OWEN: Awesome. Basically, you have that format, you keep using that format over and over again. Maybe I could just talk about our format real quick. In the beginning we have the summary of what’s– maybe the attention-getting headline. Underneath that is we continue to talk about what the headline is talking about, like a summary. Underneath that we tell them specifically what they’re going to learn, like a bullet point list of what they’re going to learn. And then we include links to resources that they guest talked about or things they shared during the interview. And space for the transcript itself because [Unintelligible 00:22:38] fans maybe get some of the transcribed and stuff. And then at the end we give them a call to action on what they should do. But it’s still, like you mentioned, is the same format all the time, we just replace it with relevant content based on what the topic was about. So, I get exactly what you’re saying.

BEN: Exactly.

OWEN: So now, the listener, you can follow this idea Ben just shared. And curious, you mentioned that it would be better to hire two separate people for editing and show notes writing. Why do you say that?

BEN: Yeah, because typically, somebody who is good at editing is terrible at writing. This is something that I’ve found in hiring and managing from my own business for my own service, as well as when I first started out doing this stuff myself, I’m a better writer than I am an editor. So, usually those skill sets don’t necessarily match-up. And so, often times you will want to– it’s easier to teach somebody how to edit than it is to teach somebody how to write. So, if you’re pushed to have somebody doing both, find somebody who writes in the right style that you want and then teach them how you want it to be edited. But in an optimal scenario you can get your audio edited relatively quickly and cheaply but the show notes writing portion is typically the part that involves a higher skill set. So, [Unintelligible 00:24:13] social media or doing your blog editing,  or blog post, or something like that, that’s going to be the person you’re going to want to do the writing for sure.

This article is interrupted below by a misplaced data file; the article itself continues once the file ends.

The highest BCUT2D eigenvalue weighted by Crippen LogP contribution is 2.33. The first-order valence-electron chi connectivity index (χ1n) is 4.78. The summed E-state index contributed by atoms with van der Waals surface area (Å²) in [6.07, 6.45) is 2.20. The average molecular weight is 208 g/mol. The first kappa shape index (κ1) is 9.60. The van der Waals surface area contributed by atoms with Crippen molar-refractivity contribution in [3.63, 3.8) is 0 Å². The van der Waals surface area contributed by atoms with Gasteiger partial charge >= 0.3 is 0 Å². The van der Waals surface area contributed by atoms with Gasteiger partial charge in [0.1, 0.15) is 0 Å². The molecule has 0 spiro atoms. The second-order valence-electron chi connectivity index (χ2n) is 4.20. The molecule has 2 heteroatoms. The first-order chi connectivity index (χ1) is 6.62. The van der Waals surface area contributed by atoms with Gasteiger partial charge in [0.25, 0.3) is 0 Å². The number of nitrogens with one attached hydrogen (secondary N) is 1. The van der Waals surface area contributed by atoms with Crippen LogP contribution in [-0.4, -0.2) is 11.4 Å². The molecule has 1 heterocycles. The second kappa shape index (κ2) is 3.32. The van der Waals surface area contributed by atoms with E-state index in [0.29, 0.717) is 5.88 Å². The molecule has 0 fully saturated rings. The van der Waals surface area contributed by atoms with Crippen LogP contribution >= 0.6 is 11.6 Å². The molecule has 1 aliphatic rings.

OWEN: Awesome. And so, next step is step number 6, we say upload to Libsyn. Before we talk about that, what exactly do you mean by– what is Libsyn, I’m curious?

BEN: So, Libsyn is a podcast hosting service. So there’s a couple of them out there, and Libsyn is the one that I highly recommend and use. You can use Amazon as the [Unintelligible 00:24:45]

OWEN: Can you repeat that because we’re having a– Can you repeat that?

BEN: …I can’t remember it. I used to use it and I switched so now I don’t even track them anymore.

OWEN: Yeah, can you repeat? Because we have the bandwidth issues.

BEN: Yeah, you can use Amazon S3. Sure. So Libsyn is a podcast hosting tool and it’s the one that I use personally, it’s the one that I personally recommend. There’s a couple other options out there like Amazon S3, and there’s a couple of other podcast, specific ones like Blubrry. But I’ve used all of them and by far my favorite is Libsyn because it’s incredibly reliable, it’s much faster than the others. They have really good, reliable stats do you can actually track how your show’s doing. And it’s affordable as well. But the piece that I really like about it is it’s separate from your website. So that when you have any issues particularly with a WordPress website, some of the other hosting platforms make it difficult just the way that you have to set-up your RSS feed. They can interfere with the way your RSS feeds submits to iTunes and Stitcher. It’s a long story that has some technical issues. But Libsyn allow you to create an RSS feed that’s completely and utterly separate from WordPress. And in doing so, you can avoid a whole ton of headaches. Because I’ve been through this. I can’t even count how many times. And doing so, I’ve now transitioned all of our clients over to Libsyn and have far, far fewer headaches.